The quiet streets of Queen Janelle Commissiong and Frederickin Port-of-Spain void of traffic and pedestrians one day after new COVID-19 restrictions were implemented.

Gail Alexander

Some job losses and permanent closures are inevitable among small and medium businesses which will be unable to fulfil the Prime Minister’s call for the private sector to “carry workers” until the end of the heightened lockdown.

This was confirmed yesterday by Jai Leladharsingh (co-ordinator of the Confederation of 15 regional business chambers).

With hospitals at tipping point with spiking COVID pressures, Government announced rollback to shut down of various sectors which were restricted in the first 2020 COVID wave. Prime Minister Dr Keith Rowley urged the private sector to make the sacrifice, not look at the financial bottom line and “carry” – continue to keep – their workers during the closures.

Leladharsingh said, “Unfortunately the bottom line which members project is, some businesses may close permanently, others will definitely lay off some staff members expected a more structured programme. The $50m to assist some areas didn’t mention this sector which has no support compared to what other countries gave their small/medium-sized sectors. Street vending is already being affected as supplies are at high cost.’’

Confederation members are hopeful NIS or Health Surcharge is deferred for this quarter at least to ease their financial burden.

In the situation, the Confederation urged Government to doubly ensure vaccine procurement since hospital systems are swaying under COVID pressure and also ensure proper communication of health protocols for the public to understand.

Some people have asked Guardian Media whether markets would open still, whether construction can continue or if hotels can operate. Top police told Guardian Media they’d also received numerous calls asking if “X or Y could operate”.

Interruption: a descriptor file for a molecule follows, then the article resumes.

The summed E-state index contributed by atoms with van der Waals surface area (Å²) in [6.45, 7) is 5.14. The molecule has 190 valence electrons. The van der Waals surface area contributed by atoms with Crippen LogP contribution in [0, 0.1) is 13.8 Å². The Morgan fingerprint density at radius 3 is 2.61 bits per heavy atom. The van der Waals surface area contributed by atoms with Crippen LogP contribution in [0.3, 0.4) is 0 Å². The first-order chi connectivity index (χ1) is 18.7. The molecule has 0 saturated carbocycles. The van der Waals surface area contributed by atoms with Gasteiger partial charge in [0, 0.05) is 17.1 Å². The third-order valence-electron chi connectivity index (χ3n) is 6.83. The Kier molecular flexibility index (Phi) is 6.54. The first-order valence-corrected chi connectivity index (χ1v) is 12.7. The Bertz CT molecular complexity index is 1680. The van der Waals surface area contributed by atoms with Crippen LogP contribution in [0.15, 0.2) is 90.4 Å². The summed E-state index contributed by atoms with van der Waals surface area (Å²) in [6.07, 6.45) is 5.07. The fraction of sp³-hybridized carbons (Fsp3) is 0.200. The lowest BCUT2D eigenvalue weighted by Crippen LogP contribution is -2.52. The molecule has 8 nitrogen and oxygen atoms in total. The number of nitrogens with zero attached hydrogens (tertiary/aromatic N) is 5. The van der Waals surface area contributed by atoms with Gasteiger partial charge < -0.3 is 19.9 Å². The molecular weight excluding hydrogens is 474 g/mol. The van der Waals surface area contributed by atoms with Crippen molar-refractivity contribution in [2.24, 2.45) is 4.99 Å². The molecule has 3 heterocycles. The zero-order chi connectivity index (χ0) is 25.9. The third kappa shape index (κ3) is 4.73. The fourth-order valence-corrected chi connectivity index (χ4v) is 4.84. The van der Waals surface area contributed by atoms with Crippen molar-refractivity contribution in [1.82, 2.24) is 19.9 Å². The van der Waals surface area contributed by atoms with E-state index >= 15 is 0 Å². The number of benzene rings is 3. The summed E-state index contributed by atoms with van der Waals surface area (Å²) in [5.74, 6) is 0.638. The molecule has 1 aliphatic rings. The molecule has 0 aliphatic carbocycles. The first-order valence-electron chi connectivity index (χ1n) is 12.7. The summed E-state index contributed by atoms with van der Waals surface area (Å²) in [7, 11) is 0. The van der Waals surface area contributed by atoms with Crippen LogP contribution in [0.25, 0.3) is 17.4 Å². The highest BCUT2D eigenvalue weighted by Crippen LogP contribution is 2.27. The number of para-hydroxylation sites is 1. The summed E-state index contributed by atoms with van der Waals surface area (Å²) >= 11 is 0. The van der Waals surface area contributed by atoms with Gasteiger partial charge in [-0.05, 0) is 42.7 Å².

The Confederation recommended civil authorities undertake action to ensure greater rigorous enforcement of health protocols, accompanied by a communications programme from the Government with strong messages to inform citizens.

SATT stuck

The Confederation encouraged Government to procure vaccines as a top priority and engage with the private sector to acquire the sufficient to fully inoculate the population.

“The Supermarket Association and ANSA McAl Group offered to purchase vaccines. ANSA McAl’s Dr Norman Sabga and SATT president Rajiv Diptee must be commended,’’ the Confederation stated

But SATT’s Diptee told Guardian Media that SATT, an associate Confederation member, has been unable at this point to get a vaccine supplier due to overwhelming demand for vaccines from COVID stressed countries like India.

SATT appealed in March to be allowed to bring in vaccines to its frontline workers and submitted a request to Government. The Health Ministry responded by asking SATT to provide the name of its World Health Organisation–approved vaccine supplier, the local agent who will bring in the vaccines and vaccine administrators.

Diptee said he noted the Prime Minister’s statements that other countries can’t at this point bring in vaccines due to demands by other states.

“We’ve been talking to suppliers and also found the situation in India especially diverted a lot of any kind of capacity for vaccines. There’s no excess currently. This is where we are but will continue talks.’’

Vaccine priority now – Moonilal

UNC MP Dr Roodal Moonilal said vaccines must be a priority now.

“Our hospital capacity is straining under tremendous stress. San Fernando General Hospital’s Accident and Emergency section is bursting with COVID cases including concerns about supplies. There are concerns about Couva Hospital’s staff and water.”

Moonilal said in about a region of five or six constituencies there are about 200 cases.

“But thanks to the Prime minister and Stuart Young, in the south-west peninsula, pirogues are now known as P1 (Brazilian variant ). Targetting the 15 beaches as they said last Sunday is a step in the right direction but too little too late.”

“In our crisis, vaccination is the only solution but they cannot say when or how we’ll get the next million doses needed for herd immunity.

“Government’s operated without moral authority – we saw cases where PNM financiers had 200 plus people at a wedding attended by government officials. Then the Prime Minister ‘invited’ a million people to visit Tobago for Easter. So the country’s leader has undermined T&T’s campaign against COVID. So don’t just bouff people now, focus on getting vaccines.’’